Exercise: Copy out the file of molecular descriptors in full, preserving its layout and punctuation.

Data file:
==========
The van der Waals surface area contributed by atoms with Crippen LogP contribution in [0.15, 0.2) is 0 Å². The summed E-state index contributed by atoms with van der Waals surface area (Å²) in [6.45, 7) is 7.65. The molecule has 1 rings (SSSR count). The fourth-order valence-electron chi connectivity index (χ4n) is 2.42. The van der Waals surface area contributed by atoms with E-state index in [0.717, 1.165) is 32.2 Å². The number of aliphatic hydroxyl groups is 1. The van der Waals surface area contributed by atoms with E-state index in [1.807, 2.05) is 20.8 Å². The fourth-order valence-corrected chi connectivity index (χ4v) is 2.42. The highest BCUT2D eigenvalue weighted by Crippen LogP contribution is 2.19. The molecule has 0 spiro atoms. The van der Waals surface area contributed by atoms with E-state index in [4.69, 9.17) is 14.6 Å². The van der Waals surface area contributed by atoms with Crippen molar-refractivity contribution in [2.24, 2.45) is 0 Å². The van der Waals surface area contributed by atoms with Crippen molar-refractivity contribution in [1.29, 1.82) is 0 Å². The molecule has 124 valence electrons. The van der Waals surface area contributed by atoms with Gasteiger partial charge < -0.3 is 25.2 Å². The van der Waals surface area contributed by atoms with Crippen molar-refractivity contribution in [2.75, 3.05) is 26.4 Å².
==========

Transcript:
The van der Waals surface area contributed by atoms with Crippen LogP contribution in [0.15, 0.2) is 0 Å². The summed E-state index contributed by atoms with van der Waals surface area (Å²) in [6.45, 7) is 7.65. The molecule has 1 rings (SSSR count). The fourth-order valence-electron chi connectivity index (χ4n) is 2.42. The van der Waals surface area contributed by atoms with E-state index in [0.717, 1.165) is 32.2 Å². The number of aliphatic hydroxyl groups is 1. The van der Waals surface area contributed by atoms with E-state index in [1.807, 2.05) is 20.8 Å². The fourth-order valence-corrected chi connectivity index (χ4v) is 2.42. The highest BCUT2D eigenvalue weighted by Crippen LogP contribution is 2.19. The molecule has 0 spiro atoms. The van der Waals surface area contributed by atoms with E-state index in [4.69, 9.17) is 14.6 Å². The van der Waals surface area contributed by atoms with Crippen molar-refractivity contribution in [2.24, 2.45) is 0 Å². The van der Waals surface area contributed by atoms with Crippen molar-refractivity contribution in [1.29, 1.82) is 0 Å². The molecule has 124 valence electrons. The van der Waals surface area contributed by atoms with Gasteiger partial charge < -0.3 is 25.2 Å². The van der Waals surface area contributed by atoms with Crippen molar-refractivity contribution in [2.75, 3.05) is 26.4 Å².